It’s almost November, which means it’s time for National Novel Writing Month—write a complete draft of a novel, from start to finish, of at least 50,000 words in 30 days. 
Here are some tips for first-time NaNos from a ten-time winner:
Donate —First, it’s the right thing to do. NaNo depends on donations. More selfishly, it’ll help you finish. Even a small donation will flip a switch in your subconscious that tells you that this is important. Plus you’ll get a halo for your profile pic that not only looks cool but reminds you every time you log on that you’re in it to win it.
Schedule writing time — Seriously, put it on your calendar. The earlier in the day, the better. If you try to make writing 1,600 words the last thing you do before you go to bed, you’re going to be miserable. Or fail. Or both.
Go to write-ins — 50,000 words can be a long, lonely slog if you go it alone. Get out of the house, meet your fellow Nanos. They’ll make you feel like you’re part of something bigger—they’ll cheer on your progress, and they’ll help keep you accountable.
Write every day — Your quota is actually 1,667 words a day, which will (probably) feel like a lot at first, but gets easier. My first NaNo, it took me over four hours to hit 1,667. By the end of the month I could knock that out in an hour and even managed a couple of 10K days. Write every day, even if you only have time for 500 words. Or 50. You’ll maintain a sense of progress. You’ll better retain the context of your novel for your next writing session. And you’ll be reminding your subconscious that this is important to you; it’ll reward you by ticking away on your novel while you sleep and present you with fresh inspiration at your next session.
Reward yourself — Promise yourself a treat for finishing. Promise yourself a treat for everything. My first NaNo, I invested in Chris Baty’s novel writing kit, which included a color-in thermometer to track your word count, a calendar, and a packet of gold stars. Goofy, I know. But I colored in the thermometer. I gave myself a gold star on the calendar for every day I hit my quota. It worked. I also promised myself a new laptop if I hit 50K, but mostly it was the gold stars, and the write-ins, that pushed me over the finish line.
Don’t revise — The more seriously you take your writing, the more tempted you’ll be to fix mistakes as they crop up. You don’t have time for that, and it’s antithetical to the spirit of NaNo—getting you to silence your inner critic so you can get busy with writing. Make an error? Take a note and move on.
Back up your work — Don’t be that guy (or gal) that stumbles at the finish when their laptop dies, taking their manuscript down it. Fun fact: Dropbox is not a backup solution. If you accidentally delete something from Dropbox, it vanishes from all connected devices. When I first started, I emailed a partial draft to myself every night (now I have an automated backup solution).
Have fun — You only get one “first” NaNo. That anxiety over whether or not you’re going to succeed is what makes it an adventure. Every other NaNo after will feel more like walking back home after a long hike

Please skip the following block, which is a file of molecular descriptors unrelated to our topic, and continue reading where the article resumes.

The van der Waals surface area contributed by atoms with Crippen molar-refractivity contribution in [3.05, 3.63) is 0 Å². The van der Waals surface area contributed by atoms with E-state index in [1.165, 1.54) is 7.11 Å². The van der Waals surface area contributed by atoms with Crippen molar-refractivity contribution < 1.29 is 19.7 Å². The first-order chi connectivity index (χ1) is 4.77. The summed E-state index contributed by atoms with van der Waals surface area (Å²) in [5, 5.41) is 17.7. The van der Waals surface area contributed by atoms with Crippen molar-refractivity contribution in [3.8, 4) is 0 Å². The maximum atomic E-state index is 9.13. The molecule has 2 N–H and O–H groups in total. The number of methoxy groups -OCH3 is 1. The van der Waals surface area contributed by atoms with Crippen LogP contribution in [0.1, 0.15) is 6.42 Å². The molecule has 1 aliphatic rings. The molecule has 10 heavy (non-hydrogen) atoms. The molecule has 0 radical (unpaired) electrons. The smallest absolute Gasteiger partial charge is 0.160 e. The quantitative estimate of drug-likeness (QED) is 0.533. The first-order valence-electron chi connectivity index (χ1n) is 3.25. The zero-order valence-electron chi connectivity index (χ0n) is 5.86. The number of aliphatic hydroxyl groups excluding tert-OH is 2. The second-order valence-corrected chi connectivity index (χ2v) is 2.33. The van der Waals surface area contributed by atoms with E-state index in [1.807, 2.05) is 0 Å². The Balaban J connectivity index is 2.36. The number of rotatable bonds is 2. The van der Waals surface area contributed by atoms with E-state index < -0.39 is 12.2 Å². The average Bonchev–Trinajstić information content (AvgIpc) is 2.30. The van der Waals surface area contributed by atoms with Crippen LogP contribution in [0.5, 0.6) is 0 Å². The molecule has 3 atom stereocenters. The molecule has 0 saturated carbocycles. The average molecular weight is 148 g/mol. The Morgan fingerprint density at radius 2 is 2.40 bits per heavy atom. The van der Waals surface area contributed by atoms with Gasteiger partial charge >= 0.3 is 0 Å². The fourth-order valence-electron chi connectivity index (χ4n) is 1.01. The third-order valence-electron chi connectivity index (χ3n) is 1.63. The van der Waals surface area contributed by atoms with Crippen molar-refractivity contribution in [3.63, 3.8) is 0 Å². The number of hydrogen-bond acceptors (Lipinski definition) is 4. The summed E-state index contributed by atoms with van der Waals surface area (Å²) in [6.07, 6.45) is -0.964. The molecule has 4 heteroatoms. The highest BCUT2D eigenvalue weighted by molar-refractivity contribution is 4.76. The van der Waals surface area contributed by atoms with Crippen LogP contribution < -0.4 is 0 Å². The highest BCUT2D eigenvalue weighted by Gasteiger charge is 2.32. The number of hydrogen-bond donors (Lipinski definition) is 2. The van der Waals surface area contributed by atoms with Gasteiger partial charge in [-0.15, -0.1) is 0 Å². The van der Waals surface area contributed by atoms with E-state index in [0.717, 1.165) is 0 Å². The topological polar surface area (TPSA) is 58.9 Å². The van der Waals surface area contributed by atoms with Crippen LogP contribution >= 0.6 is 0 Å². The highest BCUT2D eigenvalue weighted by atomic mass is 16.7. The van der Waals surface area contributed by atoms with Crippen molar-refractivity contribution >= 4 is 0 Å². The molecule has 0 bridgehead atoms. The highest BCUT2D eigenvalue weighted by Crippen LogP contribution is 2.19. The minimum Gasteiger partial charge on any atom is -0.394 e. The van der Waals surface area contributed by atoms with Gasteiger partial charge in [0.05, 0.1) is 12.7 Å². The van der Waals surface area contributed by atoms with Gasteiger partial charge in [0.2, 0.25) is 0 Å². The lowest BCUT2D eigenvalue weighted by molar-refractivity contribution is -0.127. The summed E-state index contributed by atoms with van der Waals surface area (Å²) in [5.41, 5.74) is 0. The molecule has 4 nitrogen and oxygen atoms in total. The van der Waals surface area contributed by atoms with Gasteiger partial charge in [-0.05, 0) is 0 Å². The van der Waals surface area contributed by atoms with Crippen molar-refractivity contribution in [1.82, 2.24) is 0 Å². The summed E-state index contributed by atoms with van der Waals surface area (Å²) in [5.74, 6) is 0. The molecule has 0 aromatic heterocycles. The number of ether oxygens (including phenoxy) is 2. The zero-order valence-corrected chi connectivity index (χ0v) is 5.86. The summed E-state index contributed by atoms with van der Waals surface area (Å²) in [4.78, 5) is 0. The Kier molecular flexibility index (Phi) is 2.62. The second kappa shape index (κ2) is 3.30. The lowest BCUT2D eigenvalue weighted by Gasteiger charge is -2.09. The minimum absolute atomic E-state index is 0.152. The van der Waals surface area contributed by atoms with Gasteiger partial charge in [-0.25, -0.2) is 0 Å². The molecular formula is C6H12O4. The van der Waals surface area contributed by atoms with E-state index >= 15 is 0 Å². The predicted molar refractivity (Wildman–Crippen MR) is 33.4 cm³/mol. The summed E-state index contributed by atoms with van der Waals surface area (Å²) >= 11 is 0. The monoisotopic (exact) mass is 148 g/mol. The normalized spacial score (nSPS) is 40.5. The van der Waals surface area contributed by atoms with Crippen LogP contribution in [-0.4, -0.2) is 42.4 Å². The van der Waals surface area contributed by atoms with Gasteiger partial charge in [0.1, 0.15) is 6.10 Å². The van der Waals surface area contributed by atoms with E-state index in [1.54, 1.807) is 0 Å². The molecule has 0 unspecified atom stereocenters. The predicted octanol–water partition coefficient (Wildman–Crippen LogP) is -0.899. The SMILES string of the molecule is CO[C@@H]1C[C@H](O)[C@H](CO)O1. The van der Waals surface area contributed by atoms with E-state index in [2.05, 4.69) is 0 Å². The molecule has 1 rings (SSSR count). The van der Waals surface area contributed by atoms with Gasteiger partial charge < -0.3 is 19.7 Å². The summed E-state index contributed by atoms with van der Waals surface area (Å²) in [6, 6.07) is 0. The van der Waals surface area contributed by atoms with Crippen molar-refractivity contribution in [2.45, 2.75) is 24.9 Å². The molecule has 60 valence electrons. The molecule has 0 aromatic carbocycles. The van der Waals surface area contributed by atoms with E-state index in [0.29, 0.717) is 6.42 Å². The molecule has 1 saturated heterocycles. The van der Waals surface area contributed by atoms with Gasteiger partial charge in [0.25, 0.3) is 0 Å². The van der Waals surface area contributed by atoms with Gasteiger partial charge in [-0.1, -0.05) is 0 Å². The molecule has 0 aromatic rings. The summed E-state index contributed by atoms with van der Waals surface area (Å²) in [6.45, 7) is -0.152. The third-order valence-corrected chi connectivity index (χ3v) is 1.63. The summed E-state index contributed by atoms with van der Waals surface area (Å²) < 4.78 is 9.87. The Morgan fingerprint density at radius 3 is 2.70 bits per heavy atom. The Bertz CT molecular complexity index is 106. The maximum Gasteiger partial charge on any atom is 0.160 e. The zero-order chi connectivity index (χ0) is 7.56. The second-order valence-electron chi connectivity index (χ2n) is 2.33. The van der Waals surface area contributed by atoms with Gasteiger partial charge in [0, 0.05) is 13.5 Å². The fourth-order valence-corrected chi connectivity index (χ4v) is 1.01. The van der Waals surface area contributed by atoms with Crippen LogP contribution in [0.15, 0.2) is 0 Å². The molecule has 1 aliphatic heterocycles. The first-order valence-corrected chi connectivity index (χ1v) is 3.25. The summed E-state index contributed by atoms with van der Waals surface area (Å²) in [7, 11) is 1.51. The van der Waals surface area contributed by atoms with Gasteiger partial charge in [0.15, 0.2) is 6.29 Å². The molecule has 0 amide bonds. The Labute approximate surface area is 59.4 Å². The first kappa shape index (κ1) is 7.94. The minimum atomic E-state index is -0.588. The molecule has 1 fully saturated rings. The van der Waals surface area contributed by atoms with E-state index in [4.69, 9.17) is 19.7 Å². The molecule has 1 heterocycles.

Special bonus tip for “serious” writers: Let go. If you’ve written a novel before, or even a few short stories, you probably have a process that works for you. It’s probably not going to work for NaNo (unless your process already includes pumping out 1,600 clean words every day, in which case you’re basically Stephen King or Brandon Sanderson already, so just back off, and let us have this, okay?)
1. This is long for a footnote, but I didn’t want to force you to wade through my personal nonsense on your way to those juicy, juicy NaNo tips.
I have a mixed relationship with NaNoWriMo, particularly with regard to finishing things. NaNo did get me writing, after years of merely dreaming, which was great. In 2007 I wrote a first draft of the novel I’d been musing about for decades. It was, in the spirt of NaNo, a very shitty first draft but still a major accomplishment for me. But it wasn’t finished. It still isn’t.
On the other hand, after a few more NaNos, I eventually decided that cranking out shitty first drafts every November, with no coherent strategy on how to shape them into actual manuscripts, was a stalling tactic that allowed me to think of myself as a writer without actually engaging in the hard work of, you know, finishing something.
Which is okay. NaNo isn’t grad school. It’s a not a blueprint for novel-writing success. Occasionally you hear stories about some writer who managed to sell their Nano novel, but those are rare exceptions. Most Nanos write for fun and have no intention of ever publishing. But that’s not what I wanted, so it wasn’t okay for me. I went to an actual grad school (Stonecoast), and got my MFA in creative writing and managed to turn one of those shitty first drafts into an actual novel, but I still have nine more shitty first drafts cluttering my hard drive. It feels kind of pointless to add to the pile before working on the backlog. Especially when I have other writing projects that need my attention.
Last year I bailed on NaNo after the first write-in (midnight on Halloween at the Kalihi McDonalds, yeah). This year I’m going to sit out entirely, but I’m going to miss it. NaNos are great people, and the whole event is a blast.
If this is your first year, I envy you. Have fun, win or lose.